第80章 The Utility of Stove-Pipes(2)
“But,” resumed the lady to whom the cardinal had just addressed this flattering compliment, “if, in spite of all these reasons, the duke does not yield, and continues to threaten France?”
“If he persists—” His Eminence made a pause, and resumed: “If he persists—well, then I shall hope for one of those events which change the destinies of states.”
“If your Eminence would quote to me some of these events in history,” said milady, “perhaps I should partake of your confidence in the future.”
“Well, here, then, for example,” said Richelieu. “When in 1610, for a cause almost similar to the one that moves the duke, King Henry IV, of glorious memory, was about to invade Flanders and Italy at the same time, in order to attack Austria on both sides—well, did there not happen an event which saved Austria? Why should not the king of France have the same chance as the emperor?”
“Your Eminence means the knife-stab of the Rue de la Ferronnerie?”
“Exactly so,” said the cardinal. “The only difficulty at this moment is to find some woman, handsome, young, and clever, who wants to get revenge on the duke. Such a woman may be found. The duke has had many love affairs, and if he has succeeded in many of his intrigues by his promises of eternal constancy, he must likewise have sown the seeds of many hatreds by his eternal infidelities.”
“No doubt,” said milady coolly, “such a woman may be found.”
“Well, such a woman, who would put Jacques Clement’s knife or Ravaillac’s in a fanatic’s hands, would save France.”
“She is found,” said milady.
“Then we must find the miserable fanatic who will serve as an instrument of God’s justice.”
“He will be found.”
“Well,” said the cardinal, “that is it.”
“And now,” said milady, without appearing to remark the change of the cardinal’s tone toward her—“now that I have received your Eminence’s instructions regarding your enemies, will monseigneur permit me to say a few words to him of mine?”
“Who are they?” replied the cardinal.
“In the first place, there is a little intriguing woman named Bonacieux.”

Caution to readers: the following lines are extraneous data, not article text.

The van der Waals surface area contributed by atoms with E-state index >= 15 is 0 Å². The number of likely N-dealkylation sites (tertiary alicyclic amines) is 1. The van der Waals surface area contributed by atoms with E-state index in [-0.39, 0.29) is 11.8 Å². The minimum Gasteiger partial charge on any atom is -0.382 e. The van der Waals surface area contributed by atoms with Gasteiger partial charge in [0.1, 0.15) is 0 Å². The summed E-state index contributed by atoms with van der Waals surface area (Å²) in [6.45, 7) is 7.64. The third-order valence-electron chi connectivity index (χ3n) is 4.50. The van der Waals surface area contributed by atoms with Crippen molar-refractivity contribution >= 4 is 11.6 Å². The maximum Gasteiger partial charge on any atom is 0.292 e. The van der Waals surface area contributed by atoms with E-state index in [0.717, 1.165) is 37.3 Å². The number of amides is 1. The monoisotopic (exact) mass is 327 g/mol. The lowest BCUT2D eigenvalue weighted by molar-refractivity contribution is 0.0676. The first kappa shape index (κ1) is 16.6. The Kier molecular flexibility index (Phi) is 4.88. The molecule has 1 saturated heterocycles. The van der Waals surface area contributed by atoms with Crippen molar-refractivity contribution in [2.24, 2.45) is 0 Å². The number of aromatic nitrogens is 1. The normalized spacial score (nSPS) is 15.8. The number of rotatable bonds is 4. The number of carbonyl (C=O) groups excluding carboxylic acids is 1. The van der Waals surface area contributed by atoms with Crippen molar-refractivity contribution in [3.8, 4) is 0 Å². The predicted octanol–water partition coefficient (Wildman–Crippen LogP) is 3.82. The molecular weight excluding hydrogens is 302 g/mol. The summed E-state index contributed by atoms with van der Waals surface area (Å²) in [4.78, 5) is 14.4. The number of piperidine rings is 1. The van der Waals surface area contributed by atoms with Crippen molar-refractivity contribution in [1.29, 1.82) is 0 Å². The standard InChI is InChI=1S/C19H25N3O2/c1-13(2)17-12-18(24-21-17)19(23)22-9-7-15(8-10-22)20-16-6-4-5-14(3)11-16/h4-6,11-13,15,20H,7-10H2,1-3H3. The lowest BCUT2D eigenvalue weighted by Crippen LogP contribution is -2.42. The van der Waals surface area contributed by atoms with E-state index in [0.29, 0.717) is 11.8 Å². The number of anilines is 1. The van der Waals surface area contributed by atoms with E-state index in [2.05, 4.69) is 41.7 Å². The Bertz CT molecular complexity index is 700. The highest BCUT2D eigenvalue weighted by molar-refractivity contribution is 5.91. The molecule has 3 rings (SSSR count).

“She is in the prison of Nantes.”
“That is to say, she was there,” replied milady; “but the queen obtained an order from the king, by means of which she has been conveyed to a convent.”
“And what convent?”
“I don’t know; the secret has been well kept.”
“But I will know!”
“And will your Eminence tell me in what convent this woman is?”
“I see nothing improper in that,” said the cardinal.
“Well, now I have an enemy much more to be dreaded by me than this little Madame Bonacieux.”
“Who is that?”
“What is his name?”
“I mean that wretch D’Artagnan.”
“He is a bold fellow,” said the cardinal.
“And because he is a bold fellow he is the more to be feared.”
“I must have,” said the cardinal, “a proof of his connection with Buckingham.”
“A proof!” cried milady; “I will find you ten.”
“Well, then, it is the simplest thing in the world. Get me your proof, and I will send him to the Bastille.”
“So far so good, monseigneur; but afterwards?”
“When one is in the Bastille there is no afterwards!” said the cardinal in a low voice. “Ah, by God!” continued he, “if it were as easy for me to get rid of my enemy as it is easy to get rid of yours, and if it were only against such people you required impunity—”
“Monseigneur,” replied milady, “a fair exchange—life for life, man for man; give me one, I will give you the other.”
“I don’t know what you mean, nor do I even wish to know what you mean,” replied the cardinal; “but I wish to please you, and see nothing out of the way in giving you what you ask for with respect to so mean a creature—the more so as you tell me this petty D’Artagnan is a libertine, a duellist, a traitor.”
“An infamous scoundrel, monseigneur, an infamous scoundrel!”
“Give me a paper, a pen, and some ink, then,” said the cardinal.
“Here they are, monseigneur.”
There was a moment of silence, which proved that the cardinal was engaged in seeking the terms in which he should write the note, or else in writing it. Athos, who had not lost a word of the conversation, took his two companions by the hand and led them to the other end of the room.
“Well,” said Porthos, “what do you want, and why do you not let us listen to the end of the conversation?”
“Hush!” said Athos, speaking in a low voice; “we have heard all it was necessary for us to hear; besides, I don’t prevent you from listening but I must be gone.”
“You must be gone!” said Porthos; “and if the cardinal asks for you, what answer can we make?”
“You will not wait till he asks; you will speak first, and tell him that I am gone as a scout, because certain expressions of our landlord have made me think the road is not safe. I will say a word or two about it to the cardinal’s attendant likewise. The rest concerns myself; don’t be anxious about that.”
“Be prudent, Athos,” said Aramis.
“Don’t be worried,” replied Athos.
Porthos and Aramis resumed their places by the stove-pipe.
Athos went out without any mystery, took his horse, which was tied with those of his friends to the fastenings of the shutters, in four words convinced the attendant of the necessity of a vanguard for their return, carefully examined the priming of his pistol, drew his sword, and, like a forlorn hope, took the road to the camp.